As Charles Dickens once said, “What greater gift than the love of a cat?”. There are many things to consider on whether cat adoption is right for you, and how to introduce a new cat into your home. Our walker Amy F. will discuss the basics of adopting your first cat from where to adopt, introducing them to your home, to litter and toys.
Are you ready for a new cat?
A new cat requires time and patience. It’s a huge responsibility, and can be costly as well. Costs include (but are not limited to) food, litter, bedding, vet expenses, spaying and neutering, toys, scratching posts, parasite control, vaccinations, and microchipping.
First, identify your lifestyle and needs before you adopt. Are you rarely home? If so, maybe consider an older, more independent cat. Are you a homebody? Then possibly a kitten might be the right choice since they require extra care and attention. Longhair cats require extra grooming and can produce more hairballs than shorthair cats. You should also expect certain personality traits from different breeds. Do your research about breed types and their personality traits, but keep in mind that many cats are domestic house cats, all of which are mixed breeds.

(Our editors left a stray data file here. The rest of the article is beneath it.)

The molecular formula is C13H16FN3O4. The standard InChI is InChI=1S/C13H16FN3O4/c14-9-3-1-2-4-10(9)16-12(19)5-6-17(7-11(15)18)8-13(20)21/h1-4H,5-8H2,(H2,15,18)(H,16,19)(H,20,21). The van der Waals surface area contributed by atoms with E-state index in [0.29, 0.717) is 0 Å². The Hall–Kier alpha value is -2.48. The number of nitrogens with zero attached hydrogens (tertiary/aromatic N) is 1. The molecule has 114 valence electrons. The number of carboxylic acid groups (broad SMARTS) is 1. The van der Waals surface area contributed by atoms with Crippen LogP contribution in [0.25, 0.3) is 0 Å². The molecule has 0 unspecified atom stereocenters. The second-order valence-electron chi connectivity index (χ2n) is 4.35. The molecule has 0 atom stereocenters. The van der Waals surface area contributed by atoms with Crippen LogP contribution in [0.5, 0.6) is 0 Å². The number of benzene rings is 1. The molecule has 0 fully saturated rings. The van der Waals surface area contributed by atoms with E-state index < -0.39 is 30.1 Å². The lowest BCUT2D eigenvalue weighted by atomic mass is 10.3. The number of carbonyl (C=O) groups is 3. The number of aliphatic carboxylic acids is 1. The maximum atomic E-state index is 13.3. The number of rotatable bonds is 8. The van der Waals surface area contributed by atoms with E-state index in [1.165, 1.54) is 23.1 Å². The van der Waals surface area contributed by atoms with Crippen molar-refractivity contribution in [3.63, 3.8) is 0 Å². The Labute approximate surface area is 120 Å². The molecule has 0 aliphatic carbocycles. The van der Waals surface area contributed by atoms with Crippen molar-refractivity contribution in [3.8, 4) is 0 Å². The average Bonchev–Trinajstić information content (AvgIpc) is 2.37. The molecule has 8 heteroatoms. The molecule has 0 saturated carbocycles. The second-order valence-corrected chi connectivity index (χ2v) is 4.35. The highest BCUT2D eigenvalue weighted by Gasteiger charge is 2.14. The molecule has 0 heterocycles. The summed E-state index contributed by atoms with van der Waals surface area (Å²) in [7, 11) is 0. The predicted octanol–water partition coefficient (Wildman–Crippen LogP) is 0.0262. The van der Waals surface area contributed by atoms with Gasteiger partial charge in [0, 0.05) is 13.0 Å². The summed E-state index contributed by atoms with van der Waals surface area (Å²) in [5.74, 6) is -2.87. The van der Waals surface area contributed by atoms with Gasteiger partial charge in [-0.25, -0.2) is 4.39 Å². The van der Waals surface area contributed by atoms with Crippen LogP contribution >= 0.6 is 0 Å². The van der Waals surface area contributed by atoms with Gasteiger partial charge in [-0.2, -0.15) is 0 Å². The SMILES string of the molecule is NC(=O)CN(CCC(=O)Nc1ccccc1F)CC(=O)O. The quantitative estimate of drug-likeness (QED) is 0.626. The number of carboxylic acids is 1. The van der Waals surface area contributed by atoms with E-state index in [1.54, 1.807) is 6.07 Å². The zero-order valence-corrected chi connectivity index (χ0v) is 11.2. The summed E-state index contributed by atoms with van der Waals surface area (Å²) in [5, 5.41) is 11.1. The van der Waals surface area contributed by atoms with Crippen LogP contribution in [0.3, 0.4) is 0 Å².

If you’re uncertain whether getting a cat is right for you but want to try out the responsibilities of owning a pet, consider becoming a foster parent! Check out our article on fostering pets for more information about these programs.
Where to adopt?
Once you’ve decided that you’re ready for a cat, consider where you’ll adopt your new family member from. Will you adopt from an animal shelter, a breeder, or a pet store?
Animal shelters can be a great option as they’re often less expensive and can evaluate a cat’s temperament. Shelters also often cover the costs of health checks, vaccinations, and spaying and neutering.
A breeder might be right for you if you require a cat with a specific temperament, or if you have allergies and need a hypoallergenic breed. If you decide a breeder is right for you, do your research and ensure they’re a reputable breeder. A reputable breeder ensures the pet’s safety and health and may take it back for any reason during the pet’s life.